For now, though, just wanted to note a passage that answers some of my questions about the immunity deal offered to the lying little weasel Lt. William Kallop:
Like other lieutenants in Kilo Company, Kallop was junior in all but rank to the senior enlisted men, to whom he naturally deferred. He had a reputation of being a little soft, a little lost. He was the pleasant son of a wealthy New York family, who had joined the Marine Corps, it was believed in Kilo Company, to prove something to himself before returning to a life of comfort. As a soldier he was said to be average.

When the allegations against Kilo Company surfaced in the spring of 2006, his parents vigorously reacted. They hired a New York public-relations firm that specializes in legal cases, and then engaged a defense attorney who is a former Marine general and was once one of the top lawyers in the Corps. The implicit warning may have had some effect. While McConnell and Chessani were humiliated and relieved of their commands, and Wuterich was fingered in public, Kallop was left untouched, though technically upon his arrival at Route Chestnut on November 19 he had become the commander on the scene.
Image: Sgt. Frank Wuterich by Lucian Read in Haditha, fall 2005.



At 8:30 AM, May 21, 2007, Blogger Donald said...

To me one of the most interesting points about the William L (I can't remember how to spell his name) account and others is the little glimpse it gives into US-inflicted civilian casualties. The defense the Marines at Haditha give is that the civilians were killed in the normal course of military operations, and while the evidence may not support that claim, it apparently has some initial plausibility because, according to William L and others, civilian casualties caused by the US in the counterinsurgency war are quite common. But I at least see very little about them in the press.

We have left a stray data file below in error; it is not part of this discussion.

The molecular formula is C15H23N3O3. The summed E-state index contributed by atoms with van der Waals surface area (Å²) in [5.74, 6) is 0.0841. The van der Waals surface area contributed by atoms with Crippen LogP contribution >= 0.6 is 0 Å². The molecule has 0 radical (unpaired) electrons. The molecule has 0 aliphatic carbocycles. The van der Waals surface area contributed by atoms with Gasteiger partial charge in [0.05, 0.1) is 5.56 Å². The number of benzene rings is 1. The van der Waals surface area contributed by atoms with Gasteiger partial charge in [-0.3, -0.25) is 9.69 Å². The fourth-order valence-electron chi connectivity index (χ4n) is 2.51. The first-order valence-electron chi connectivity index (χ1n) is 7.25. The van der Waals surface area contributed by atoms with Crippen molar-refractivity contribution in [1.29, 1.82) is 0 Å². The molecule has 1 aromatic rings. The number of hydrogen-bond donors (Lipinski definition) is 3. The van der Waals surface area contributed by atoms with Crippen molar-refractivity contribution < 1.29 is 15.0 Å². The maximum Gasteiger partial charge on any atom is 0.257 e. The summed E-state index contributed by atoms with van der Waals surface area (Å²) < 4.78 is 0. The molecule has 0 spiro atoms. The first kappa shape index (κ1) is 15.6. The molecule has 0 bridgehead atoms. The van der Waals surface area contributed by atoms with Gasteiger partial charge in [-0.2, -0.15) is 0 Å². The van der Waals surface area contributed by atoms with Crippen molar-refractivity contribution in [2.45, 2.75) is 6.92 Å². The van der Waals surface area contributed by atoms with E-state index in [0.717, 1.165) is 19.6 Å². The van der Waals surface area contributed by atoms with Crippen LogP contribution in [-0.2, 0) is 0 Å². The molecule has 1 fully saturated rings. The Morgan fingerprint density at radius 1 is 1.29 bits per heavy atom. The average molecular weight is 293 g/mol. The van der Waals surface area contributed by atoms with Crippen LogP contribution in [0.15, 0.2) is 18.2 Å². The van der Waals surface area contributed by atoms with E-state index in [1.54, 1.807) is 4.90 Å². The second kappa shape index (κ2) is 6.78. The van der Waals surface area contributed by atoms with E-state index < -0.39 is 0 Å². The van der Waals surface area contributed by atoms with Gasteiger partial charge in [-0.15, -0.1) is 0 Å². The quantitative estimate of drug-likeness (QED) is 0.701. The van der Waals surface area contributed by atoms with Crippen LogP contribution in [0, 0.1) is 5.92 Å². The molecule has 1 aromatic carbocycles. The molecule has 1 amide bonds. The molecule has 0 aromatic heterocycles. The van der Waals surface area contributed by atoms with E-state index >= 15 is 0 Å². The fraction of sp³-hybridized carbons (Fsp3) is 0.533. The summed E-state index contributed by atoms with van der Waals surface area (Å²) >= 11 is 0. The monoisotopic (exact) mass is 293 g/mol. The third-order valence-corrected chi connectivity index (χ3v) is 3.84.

At 11:32 AM, May 21, 2007, Blogger Nell said...

Langewiesche's point is that the rules of engagement themselves are the crime. The most valuable parts of his article are his discussion of calling in airstrikes on buildings, which another squad did that day in a different part of Haditha. The interview with L. that accompanies the article goes into that a bit more.

I was immediately reminded of the very similar and apparently somewhat routine incident in Isahaqi, near Balad, which happened the same week that Time's article about Haditha appeared (it was also the third anniversary of the invasion).

Bruce Rolston, the Canadian military blogger whom I respect a great deal, points to data showing that there is much less bombing than war critics have claimed. I believe his figures show there's less bombing from fixed-wing aircraft, but one hell of a lot of helicopter missile-firing and artillery strikes on houses known or reasonably suspected to contain noncombatants.